12 Years a Slave avoids feeling like cheap exploitation, but Ridley’s script reduces the evils of slavery to a concept that isn’t challenging and lets viewers disconnect from the atrocities.
12 Years a Slave is based on the memoir of Solomon Northup (Chiwetel Ejiofor), a free black man and professional violinist from New York who, in 1841, gratefully accepted an offer of employment from two men, claiming to be fellow artists and members of a traveling circus. The morning after a night of fine dining and wining with the pair, Solomon awoke to a nightmare – discovering that he had been deceived, drugged, kidnapped and sold into slavery.
Unable to find any free person who might listen to his protests – or brave enough to risk their own safety by aiding him – Solomon experienced humiliation, physical brutality and even unexpected kindness, before he became the property of Mr. Edwin Epps (Michael Fassbender), a slave owner who prided himself on his ability to break the spirit of any rebellious servant on his plantation. However, even when faced with such insurmountable horror, a soul as strong and dignified as Solomon’s could not be shattered.
Directed by Steve McQueen (Hunger, Shame) and scripted by John Ridley (Red Tails), 12 Years a Slave is a well-crafted film that uses the topic of slavery in the pre-Civil War U.S. as a means for ruminating on the human condition. However, it fails to make a clear-cut statement about the slavery issue or provide new insight on that dark chapter in American history. And thus, because the film doesn’t blink an eye – when it comes to portraying the cruelty/violence committed against blacks in the Antebellum South – there are times when it feels like (put bluntly) the equivalent of “torture porn” made for arthouse moviegoers.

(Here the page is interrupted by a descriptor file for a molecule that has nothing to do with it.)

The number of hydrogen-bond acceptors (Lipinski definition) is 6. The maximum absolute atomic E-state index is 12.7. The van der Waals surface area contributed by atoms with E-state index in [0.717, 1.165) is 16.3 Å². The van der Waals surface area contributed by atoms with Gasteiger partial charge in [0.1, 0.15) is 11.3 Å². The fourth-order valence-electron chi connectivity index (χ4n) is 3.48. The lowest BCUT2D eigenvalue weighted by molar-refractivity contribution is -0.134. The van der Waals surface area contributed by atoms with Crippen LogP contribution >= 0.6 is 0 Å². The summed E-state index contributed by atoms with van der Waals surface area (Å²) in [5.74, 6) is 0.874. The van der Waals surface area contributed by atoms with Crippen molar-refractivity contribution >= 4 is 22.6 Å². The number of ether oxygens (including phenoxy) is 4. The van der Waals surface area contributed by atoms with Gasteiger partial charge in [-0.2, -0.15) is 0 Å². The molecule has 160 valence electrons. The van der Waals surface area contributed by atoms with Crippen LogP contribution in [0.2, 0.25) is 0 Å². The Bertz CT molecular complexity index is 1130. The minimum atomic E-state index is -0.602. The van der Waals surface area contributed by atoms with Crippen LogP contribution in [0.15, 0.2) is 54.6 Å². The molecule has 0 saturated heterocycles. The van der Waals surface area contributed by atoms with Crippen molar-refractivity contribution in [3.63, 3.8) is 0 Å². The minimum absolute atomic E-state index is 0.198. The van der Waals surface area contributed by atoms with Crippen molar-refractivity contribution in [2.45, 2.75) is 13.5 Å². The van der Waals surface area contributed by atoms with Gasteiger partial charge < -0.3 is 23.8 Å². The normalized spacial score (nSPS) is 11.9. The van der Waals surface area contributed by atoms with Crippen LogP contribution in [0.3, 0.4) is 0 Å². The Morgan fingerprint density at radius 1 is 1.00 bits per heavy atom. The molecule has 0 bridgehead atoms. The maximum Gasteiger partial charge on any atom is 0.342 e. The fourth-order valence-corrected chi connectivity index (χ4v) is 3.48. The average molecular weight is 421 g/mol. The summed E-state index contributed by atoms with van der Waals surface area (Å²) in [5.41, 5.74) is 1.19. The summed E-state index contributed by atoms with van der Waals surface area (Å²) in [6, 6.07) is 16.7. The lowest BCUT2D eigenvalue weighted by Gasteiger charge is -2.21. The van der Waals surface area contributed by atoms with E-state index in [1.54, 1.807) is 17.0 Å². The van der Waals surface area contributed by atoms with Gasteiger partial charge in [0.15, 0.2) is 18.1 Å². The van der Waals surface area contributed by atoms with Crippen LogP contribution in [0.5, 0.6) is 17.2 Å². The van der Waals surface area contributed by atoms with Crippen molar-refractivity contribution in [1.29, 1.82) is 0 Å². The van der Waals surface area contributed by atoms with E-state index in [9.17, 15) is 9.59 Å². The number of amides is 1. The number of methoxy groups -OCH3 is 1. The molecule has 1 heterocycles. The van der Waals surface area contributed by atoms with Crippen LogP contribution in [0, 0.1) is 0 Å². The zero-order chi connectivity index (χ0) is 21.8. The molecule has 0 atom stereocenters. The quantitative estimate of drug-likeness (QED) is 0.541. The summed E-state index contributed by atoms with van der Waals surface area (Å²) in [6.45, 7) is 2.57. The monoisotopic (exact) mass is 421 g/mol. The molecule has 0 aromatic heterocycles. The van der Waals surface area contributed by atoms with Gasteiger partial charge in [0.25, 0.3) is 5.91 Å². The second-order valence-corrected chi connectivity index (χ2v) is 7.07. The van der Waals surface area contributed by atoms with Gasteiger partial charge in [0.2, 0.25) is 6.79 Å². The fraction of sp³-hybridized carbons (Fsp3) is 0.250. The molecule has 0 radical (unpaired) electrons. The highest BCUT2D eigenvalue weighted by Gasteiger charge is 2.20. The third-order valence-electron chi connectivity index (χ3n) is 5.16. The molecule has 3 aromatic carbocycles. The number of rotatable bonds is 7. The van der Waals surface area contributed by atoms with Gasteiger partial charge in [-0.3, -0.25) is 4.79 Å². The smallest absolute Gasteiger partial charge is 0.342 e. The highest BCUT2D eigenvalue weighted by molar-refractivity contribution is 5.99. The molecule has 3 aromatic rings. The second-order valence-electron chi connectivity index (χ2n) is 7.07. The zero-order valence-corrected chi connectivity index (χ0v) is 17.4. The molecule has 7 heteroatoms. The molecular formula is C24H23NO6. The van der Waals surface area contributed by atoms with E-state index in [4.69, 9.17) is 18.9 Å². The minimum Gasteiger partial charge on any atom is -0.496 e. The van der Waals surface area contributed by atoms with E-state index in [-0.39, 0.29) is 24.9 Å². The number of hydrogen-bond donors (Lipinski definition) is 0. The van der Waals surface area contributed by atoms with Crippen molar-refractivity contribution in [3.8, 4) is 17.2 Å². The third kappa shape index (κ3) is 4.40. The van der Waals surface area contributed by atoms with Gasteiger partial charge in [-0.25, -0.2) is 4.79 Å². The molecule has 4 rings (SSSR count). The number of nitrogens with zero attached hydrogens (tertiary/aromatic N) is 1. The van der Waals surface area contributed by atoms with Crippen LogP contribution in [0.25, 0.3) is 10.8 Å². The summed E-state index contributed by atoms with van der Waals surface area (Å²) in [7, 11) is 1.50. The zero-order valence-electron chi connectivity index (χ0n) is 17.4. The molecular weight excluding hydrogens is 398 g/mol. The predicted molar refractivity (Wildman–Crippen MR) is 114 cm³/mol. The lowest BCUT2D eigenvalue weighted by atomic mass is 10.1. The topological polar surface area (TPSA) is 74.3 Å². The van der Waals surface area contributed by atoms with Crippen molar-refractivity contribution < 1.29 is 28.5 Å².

In the past, McQueen has also used larger subjects (the IRA Hunger Strike, modern sex disorders) to explore how what a person does and/or what others do to a person’s body affects their spirit. That question is again his true focus with 12 Years a Slave, but the decision to use Solomon Northup’s tale as a way to further explore the issue proves less effective at best, highly questionable at worst. As a result, the scenes that depict the dehumanizing nature of slavery are genuinely disturbing to watch, yet the film as a whole fails to offer the kind of personal and informative character study that would’ve made all the suffering portrayed more meaningful (from a discussion standpoint).
Rest assured, 12 Years a Slave is as gorgeously shot and visually-composed as McQueen’s past films; his frequent cinematographer Sean Bobbitt photographs the 19th-century South as a sweltering hell – characterized by fiery sunsets, treacherous bogs and sparse cotton fields – populated by Solomon, other slaves and their oppressors. Meanwhile, the editing choices made by McQueen and his trusted editor, Joe Walker, favor subtly when it comes to spacing out shots and/or scenes that parallel one another (for thematic effect). Similarly, much of Hans Zimmer’s score is quiet and gentle – save for an early sequence (where Solomon is transported South by ferry), when the score becomes as over-the-top ominous as would befit a horror movie.